Now, many Americans are agreeing to disagree on health care reform. And that's OK. But blocking a bark beetle conference? Come on, guys.
For the sake of decency, let's all hope these cantankerous conservatives will tire of punching pillows in the time out corner and pull themselves together.
This from an Associated Press story:
DENVER (AP) _ U.S. Sen. Mark Udall and a Colorado state senator have gotten caught in the crossfire over health care.
A hearing Tuesday on Udall's bill to protect communities from bark beetles was canceled after Republicans angry over the passage of health insurance reform legislation blocked it by using an obscure Senate rule requiring a unanimous consent to hold hearings scheduled after 2 p.m.
One of the witnesses set to testify at the hearing was Colorado state Sen. Dan Gibbs.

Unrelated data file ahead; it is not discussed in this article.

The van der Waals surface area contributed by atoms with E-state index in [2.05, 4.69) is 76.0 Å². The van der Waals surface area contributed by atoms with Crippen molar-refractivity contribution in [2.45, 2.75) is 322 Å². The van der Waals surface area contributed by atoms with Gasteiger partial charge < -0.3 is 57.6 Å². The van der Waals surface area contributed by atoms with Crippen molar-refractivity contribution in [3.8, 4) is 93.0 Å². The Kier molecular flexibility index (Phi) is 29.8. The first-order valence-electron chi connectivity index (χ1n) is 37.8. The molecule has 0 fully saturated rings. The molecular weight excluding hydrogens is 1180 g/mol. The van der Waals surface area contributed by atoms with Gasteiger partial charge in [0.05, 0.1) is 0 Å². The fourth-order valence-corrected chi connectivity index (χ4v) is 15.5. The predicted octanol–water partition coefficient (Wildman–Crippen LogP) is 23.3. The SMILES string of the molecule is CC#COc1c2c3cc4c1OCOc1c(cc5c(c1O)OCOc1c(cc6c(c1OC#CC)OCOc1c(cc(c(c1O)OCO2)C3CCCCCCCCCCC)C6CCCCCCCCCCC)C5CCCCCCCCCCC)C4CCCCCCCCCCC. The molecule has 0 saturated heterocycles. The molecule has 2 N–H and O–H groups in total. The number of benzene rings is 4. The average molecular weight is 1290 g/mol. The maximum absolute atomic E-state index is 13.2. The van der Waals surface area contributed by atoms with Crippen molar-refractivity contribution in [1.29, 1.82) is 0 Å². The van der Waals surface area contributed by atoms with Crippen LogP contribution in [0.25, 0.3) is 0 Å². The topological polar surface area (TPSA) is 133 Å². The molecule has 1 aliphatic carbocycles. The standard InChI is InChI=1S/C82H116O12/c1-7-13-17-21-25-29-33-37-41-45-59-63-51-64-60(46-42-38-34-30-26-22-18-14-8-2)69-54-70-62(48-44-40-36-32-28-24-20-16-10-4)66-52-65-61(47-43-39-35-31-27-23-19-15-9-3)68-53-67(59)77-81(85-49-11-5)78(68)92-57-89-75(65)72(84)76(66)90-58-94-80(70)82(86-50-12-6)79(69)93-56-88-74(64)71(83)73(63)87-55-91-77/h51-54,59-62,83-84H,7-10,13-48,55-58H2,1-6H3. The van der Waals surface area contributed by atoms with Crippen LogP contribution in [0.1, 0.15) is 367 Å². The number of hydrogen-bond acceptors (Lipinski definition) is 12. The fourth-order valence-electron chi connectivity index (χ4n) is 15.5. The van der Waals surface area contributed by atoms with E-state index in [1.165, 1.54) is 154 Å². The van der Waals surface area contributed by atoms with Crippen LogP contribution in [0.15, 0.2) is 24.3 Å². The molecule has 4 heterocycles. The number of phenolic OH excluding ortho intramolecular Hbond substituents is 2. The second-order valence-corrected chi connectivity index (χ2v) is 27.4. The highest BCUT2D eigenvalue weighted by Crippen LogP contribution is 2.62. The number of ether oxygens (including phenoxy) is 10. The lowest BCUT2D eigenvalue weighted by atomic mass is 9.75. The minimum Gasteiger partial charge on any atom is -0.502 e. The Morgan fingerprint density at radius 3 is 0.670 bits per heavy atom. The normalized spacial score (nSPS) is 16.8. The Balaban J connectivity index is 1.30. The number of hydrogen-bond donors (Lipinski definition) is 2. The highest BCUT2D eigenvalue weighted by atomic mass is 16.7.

Udall says he hopes to get the hearing rescheduled this week.
And this from Udall's office:
**IMPORTANT UPDATE: Today’s hearing on Senator Udall’s bark beetle legislation has been canceled due to Republican Obstruction**
Washington, D.C. — Today’s scheduled hearing on Senator Mark Udall’s bill to protect communities from wildfire and falling trees as a result of bark beetle infestation has been canceled due to Republican obstructionism. Angry over the passage of health insurance reform legislation, Republican leaders are using an arcane rule, which requires the unanimous consent of Senators in both parties to agree to hearings scheduled after 2 p.m., and have objected to the bark beetle hearing and vowed not to cooperate with Democrats for the rest of the year.